Alice Walker touchingly explores the connection between herself and her father in this poem, as well as her own reflections on the process of ageing. Here, you’ll find an overview of the poem and analysis of its key ideas, to help you study it in more depth or understand it more profoundly. 

This page includes a breakdown of the stanzas, an insight into the speaker + voice of the poem, and an exploration of the themes and deeper meanings. This is only a quick overview to help you get to grips with the poem; you can access a full in-depth breakdown of the poem via the link below.

Poem at Thirty-Nine

“How I miss my father.

I wish he had not been

so tired

when I was


Alice Walker

(Full poem unable to be reproduced due to copyright) 


Stanza 1: The poet says she misses her father and wishes he’d been less tired when she was born – perhaps a metaphor to suggest that he was always working or had no time and energy for her. 

Stanza 2: When she writes money deposit slips and cheques (checks), she thinks about him and how he taught her to manage finances. She saw keeping track of and managing money as a way to escape from her parents’ lifestyle and started saving very early, even in high school. 

Stanza 3: He also taught her to tell the truth, even though sometimes she may have gotten in trouble for it, and sometimes it may have hurt him to know the truth. 

Stanza 4: She remembers him cooking, and how this was an almost spiritual act for him. He enjoyed the process of cooking and the act of sharing food. 

Stanza 5: The poet now thinks about herself, and how she copies her father’s behaviour (as well as his appearance). She cooks in a similar way, using the process of cooking to switch off and enjoy herself, equally she enjoys the process of feeding others. 

Stanza 6: Finally, she realises he would have been proud of the woman that she’s become. Her behaviour is similar to his own, both domestic and creative.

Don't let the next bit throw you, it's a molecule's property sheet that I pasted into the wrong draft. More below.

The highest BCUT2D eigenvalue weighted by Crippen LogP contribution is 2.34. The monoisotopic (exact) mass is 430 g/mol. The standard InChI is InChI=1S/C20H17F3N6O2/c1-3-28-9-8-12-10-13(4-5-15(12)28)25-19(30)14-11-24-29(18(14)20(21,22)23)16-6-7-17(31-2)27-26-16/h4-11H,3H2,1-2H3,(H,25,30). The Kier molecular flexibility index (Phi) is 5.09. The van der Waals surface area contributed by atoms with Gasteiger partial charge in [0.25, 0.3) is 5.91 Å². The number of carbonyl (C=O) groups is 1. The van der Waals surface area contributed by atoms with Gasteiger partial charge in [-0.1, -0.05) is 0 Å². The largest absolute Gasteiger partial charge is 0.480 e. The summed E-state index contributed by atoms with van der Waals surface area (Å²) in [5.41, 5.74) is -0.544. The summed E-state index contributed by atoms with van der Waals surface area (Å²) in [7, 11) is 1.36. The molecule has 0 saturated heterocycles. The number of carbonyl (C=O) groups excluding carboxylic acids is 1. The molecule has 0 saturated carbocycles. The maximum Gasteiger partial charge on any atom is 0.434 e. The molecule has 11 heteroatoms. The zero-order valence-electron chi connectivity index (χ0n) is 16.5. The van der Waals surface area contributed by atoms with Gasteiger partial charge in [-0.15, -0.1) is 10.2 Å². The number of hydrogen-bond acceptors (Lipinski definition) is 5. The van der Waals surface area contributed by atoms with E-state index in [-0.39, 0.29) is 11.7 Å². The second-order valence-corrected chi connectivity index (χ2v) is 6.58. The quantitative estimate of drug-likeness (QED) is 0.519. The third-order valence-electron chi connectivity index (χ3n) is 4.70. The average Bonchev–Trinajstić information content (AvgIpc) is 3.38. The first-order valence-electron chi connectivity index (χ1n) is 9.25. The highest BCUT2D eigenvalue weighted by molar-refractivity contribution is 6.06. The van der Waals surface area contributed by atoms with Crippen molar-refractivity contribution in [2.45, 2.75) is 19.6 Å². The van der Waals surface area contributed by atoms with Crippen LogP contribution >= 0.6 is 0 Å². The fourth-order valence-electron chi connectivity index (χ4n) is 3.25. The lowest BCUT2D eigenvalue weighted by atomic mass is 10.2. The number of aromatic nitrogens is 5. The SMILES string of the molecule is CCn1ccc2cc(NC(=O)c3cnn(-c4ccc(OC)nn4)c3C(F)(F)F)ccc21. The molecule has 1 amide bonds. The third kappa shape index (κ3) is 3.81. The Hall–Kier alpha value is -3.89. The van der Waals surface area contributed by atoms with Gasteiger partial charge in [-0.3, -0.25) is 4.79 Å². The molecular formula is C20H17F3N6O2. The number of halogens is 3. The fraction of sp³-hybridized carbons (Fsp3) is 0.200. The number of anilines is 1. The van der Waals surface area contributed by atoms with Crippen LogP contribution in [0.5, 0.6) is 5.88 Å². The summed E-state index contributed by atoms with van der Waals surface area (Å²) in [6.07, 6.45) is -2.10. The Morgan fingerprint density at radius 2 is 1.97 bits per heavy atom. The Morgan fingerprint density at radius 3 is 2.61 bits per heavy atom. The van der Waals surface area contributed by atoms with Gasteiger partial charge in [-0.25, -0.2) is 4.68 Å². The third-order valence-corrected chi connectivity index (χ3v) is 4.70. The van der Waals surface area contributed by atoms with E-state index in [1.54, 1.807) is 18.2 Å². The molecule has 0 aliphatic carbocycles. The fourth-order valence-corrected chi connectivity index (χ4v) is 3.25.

Looking for more poems to read? Why not try ‘Hide and Seek’ by Vernon Scannell – Poem Analysis


The speaker in the poem is Walker herself, drawing on her own personal experiences and memories to explore how we connect to family and tradition, and how our own lives are influenced daily by our upbringing. There is a nostalgic tone to the poem as Walker reflects on her relationship with her father happy, but with a tinge of sadness as we realise he is no longer around.


  • Family 
  • Daily activities 
  • Parenting 
  • Ageing / Maturity 
  • Primal rituals 
  • Nourishment (Spiritual and Physical)

Thanks for reading! If you’re studying this particular poem, you can buy our detailed study guide here. This includes:

  • Vocabulary
  • Story + Summary
  • Speaker + Voice
  • Language Feature Analysis
  • Form and Structure Analysis
  • Context
  • Attitudes + Messages
  • Themes + Deeper Ideas
  • Key Quotations
  • Extra tasks to complete by yourself

Thanks for reading!

If you find this page helpful, you can also look at our full online Edexcel IGCSE Poetry course here. Use the code “EDEXCEL” to receive a 15% discount

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